Workers roll up an aqua berm around the Fort Calhoun Station
Administration Building as recovery efforts continue
OPPD Focuses on Keeping Customers Well-Informed
Employees have kept customers’ needs in mind during the flood-mitigation and recovery processes. Maintaining that momentum is critical, according to Vice President Tim Burke.
“We have good systems in place for keeping customers informed,” said Tim. “Account executives work with our largest business customers; electrical service designers work with both residential and smaller business customers; customer service representatives interface mainly with residential customers. Governmental affairs personnel and our utility coordinating group work with elected officials and local, regional and state agencies.
“We are staying in contact with customers directly affected by flooding, including more than 500 whose service had to be disconnected due to the floodwater,” Tim said.
Anyone who does not have an established OPPD contact can call Consumer Relations at 402-636-3747 and leave a message with flood-related questions.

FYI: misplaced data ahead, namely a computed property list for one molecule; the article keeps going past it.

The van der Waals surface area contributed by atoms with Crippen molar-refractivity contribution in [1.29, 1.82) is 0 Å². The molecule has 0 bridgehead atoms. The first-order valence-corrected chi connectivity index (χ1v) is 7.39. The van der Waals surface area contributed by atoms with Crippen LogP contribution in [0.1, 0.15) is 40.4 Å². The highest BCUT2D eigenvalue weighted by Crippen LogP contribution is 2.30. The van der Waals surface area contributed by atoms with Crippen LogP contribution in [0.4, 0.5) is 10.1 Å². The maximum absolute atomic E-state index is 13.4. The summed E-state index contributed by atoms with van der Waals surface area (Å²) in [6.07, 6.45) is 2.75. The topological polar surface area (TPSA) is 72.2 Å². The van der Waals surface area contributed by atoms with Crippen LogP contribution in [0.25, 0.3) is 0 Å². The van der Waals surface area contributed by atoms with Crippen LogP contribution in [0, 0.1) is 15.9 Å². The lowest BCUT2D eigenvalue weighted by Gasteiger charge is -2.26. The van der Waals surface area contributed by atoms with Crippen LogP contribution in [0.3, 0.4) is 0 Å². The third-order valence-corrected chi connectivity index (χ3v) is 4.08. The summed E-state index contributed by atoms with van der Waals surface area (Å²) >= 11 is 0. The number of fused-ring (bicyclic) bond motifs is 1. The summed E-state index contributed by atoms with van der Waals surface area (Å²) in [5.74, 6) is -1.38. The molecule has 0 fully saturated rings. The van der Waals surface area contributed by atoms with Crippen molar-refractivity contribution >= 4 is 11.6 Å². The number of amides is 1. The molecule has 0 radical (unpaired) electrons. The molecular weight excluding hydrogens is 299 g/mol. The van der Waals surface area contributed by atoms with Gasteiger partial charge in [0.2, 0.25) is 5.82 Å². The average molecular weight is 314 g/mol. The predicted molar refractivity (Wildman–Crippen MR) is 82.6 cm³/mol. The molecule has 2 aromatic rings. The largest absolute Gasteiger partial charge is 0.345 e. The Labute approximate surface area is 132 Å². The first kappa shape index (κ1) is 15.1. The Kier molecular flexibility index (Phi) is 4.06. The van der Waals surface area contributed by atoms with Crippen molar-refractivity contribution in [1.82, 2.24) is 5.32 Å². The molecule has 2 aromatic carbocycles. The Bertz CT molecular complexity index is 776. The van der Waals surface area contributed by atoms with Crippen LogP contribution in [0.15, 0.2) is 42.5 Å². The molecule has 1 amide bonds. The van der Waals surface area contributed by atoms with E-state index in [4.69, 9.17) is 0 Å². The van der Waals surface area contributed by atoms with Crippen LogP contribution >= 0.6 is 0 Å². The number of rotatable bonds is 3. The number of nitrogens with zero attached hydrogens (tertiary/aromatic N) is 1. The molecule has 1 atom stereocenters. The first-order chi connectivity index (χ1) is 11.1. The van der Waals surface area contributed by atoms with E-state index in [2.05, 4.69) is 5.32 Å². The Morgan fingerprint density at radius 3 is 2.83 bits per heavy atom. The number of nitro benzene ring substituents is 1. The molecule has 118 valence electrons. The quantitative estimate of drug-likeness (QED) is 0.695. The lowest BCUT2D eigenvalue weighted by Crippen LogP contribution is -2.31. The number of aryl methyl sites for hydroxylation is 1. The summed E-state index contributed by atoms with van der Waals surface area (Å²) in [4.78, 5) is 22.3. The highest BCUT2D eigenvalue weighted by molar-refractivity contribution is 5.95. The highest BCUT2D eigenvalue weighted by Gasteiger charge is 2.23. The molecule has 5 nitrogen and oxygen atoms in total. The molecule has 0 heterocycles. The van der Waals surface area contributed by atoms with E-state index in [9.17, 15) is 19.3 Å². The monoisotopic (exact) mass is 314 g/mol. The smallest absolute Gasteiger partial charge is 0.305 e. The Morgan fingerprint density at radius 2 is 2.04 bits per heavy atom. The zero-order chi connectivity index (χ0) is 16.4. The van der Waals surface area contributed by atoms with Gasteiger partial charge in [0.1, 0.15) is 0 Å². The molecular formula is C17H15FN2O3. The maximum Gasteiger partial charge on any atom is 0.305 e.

OPPD employee will get back to them with the appropriate information within 24 hours during normal business hours.
OPPD Continues to Compile Flood Costs
OPPD has incurred about $44.5 million in costs related to the Missouri River flooding to date, and that number is expected to rise, even as the floodwaters continue to recede.
Those costs include about $28.7 million for flood-protection measures such as earthen and aqua berms, sandbags of various types and sizes, pumps, etc.
The other $15.8 million represents how much OPPD has spent to replace the power Fort Calhoun Station would have generated over the last couple of months.
The total cost will not be known until the river returns to a normal level and OPPD is able to completely assess what it will take to return its facilities to pre-flood condition.
OPPD will submit some of its flood-mitigation costs to insurance, seeking reimbursement through damage claims. In addition, if the federal government declares the flooding a national disaster – which is expected – OPPD may be eligible for partial reimbursement of certain costs from the Federal Emergency Management Agency.
Because the amounts of such reimbursements are unknown, it is still too early to know whether the flooding will impact rates or the Fuel and Purchased Power Adjustment (FPPA), a line item on customers’ bills.
As always, OPPD’s top priority is protecting the safety of the public and our employees. OPPD will keep customers updated as new information becomes available.